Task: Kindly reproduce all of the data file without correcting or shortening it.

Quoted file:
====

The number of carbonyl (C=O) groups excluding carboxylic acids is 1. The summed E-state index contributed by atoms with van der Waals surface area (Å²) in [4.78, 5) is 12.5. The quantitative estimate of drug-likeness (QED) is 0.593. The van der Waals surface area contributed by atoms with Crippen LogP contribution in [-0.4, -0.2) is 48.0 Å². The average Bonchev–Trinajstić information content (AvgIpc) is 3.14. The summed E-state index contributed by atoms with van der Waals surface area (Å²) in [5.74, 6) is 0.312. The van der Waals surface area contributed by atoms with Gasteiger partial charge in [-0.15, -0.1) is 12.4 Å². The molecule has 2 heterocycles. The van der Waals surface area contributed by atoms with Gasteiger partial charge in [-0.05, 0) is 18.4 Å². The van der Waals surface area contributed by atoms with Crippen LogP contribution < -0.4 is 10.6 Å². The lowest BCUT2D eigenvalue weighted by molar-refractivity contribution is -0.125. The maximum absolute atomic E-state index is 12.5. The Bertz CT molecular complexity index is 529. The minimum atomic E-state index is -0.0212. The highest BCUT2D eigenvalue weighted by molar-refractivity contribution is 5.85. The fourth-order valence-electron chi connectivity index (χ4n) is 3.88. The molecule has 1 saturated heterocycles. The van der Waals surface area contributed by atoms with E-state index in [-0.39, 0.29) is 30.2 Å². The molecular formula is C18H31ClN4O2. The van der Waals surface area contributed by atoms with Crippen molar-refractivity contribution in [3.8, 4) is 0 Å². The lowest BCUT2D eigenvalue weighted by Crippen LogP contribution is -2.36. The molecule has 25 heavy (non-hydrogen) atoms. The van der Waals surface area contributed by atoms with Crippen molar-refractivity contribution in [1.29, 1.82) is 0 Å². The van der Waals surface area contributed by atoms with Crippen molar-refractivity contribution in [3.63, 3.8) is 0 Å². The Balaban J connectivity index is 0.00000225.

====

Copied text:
The number of carbonyl (C=O) groups excluding carboxylic acids is 1. The summed E-state index contributed by atoms with van der Waals surface area (Å²) in [4.78, 5) is 12.5. The quantitative estimate of drug-likeness (QED) is 0.593. The van der Waals surface area contributed by atoms with Crippen LogP contribution in [-0.4, -0.2) is 48.0 Å². The average Bonchev–Trinajstić information content (AvgIpc) is 3.14. The summed E-state index contributed by atoms with van der Waals surface area (Å²) in [5.74, 6) is 0.312. The van der Waals surface area contributed by atoms with Gasteiger partial charge in [-0.15, -0.1) is 12.4 Å². The molecule has 2 heterocycles. The van der Waals surface area contributed by atoms with Gasteiger partial charge in [-0.05, 0) is 18.4 Å². The van der Waals surface area contributed by atoms with Crippen LogP contribution < -0.4 is 10.6 Å². The lowest BCUT2D eigenvalue weighted by molar-refractivity contribution is -0.125. The maximum absolute atomic E-state index is 12.5. The Bertz CT molecular complexity index is 529. The minimum atomic E-state index is -0.0212. The highest BCUT2D eigenvalue weighted by molar-refractivity contribution is 5.85. The fourth-order valence-electron chi connectivity index (χ4n) is 3.88. The molecule has 1 saturated heterocycles. The van der Waals surface area contributed by atoms with E-state index in [-0.39, 0.29) is 30.2 Å². The molecular formula is C18H31ClN4O2. The van der Waals surface area contributed by atoms with Crippen molar-refractivity contribution in [3.8, 4) is 0 Å². The lowest BCUT2D eigenvalue weighted by Crippen LogP contribution is -2.36. The molecule has 25 heavy (non-hydrogen) atoms. The van der Waals surface area contributed by atoms with Crippen molar-refractivity contribution in [1.29, 1.82) is 0 Å². The van der Waals surface area contributed by atoms with Crippen molar-refractivity contribution in [3.63, 3.8) is 0 Å². The Balaban J connectivity index is 0.00000225.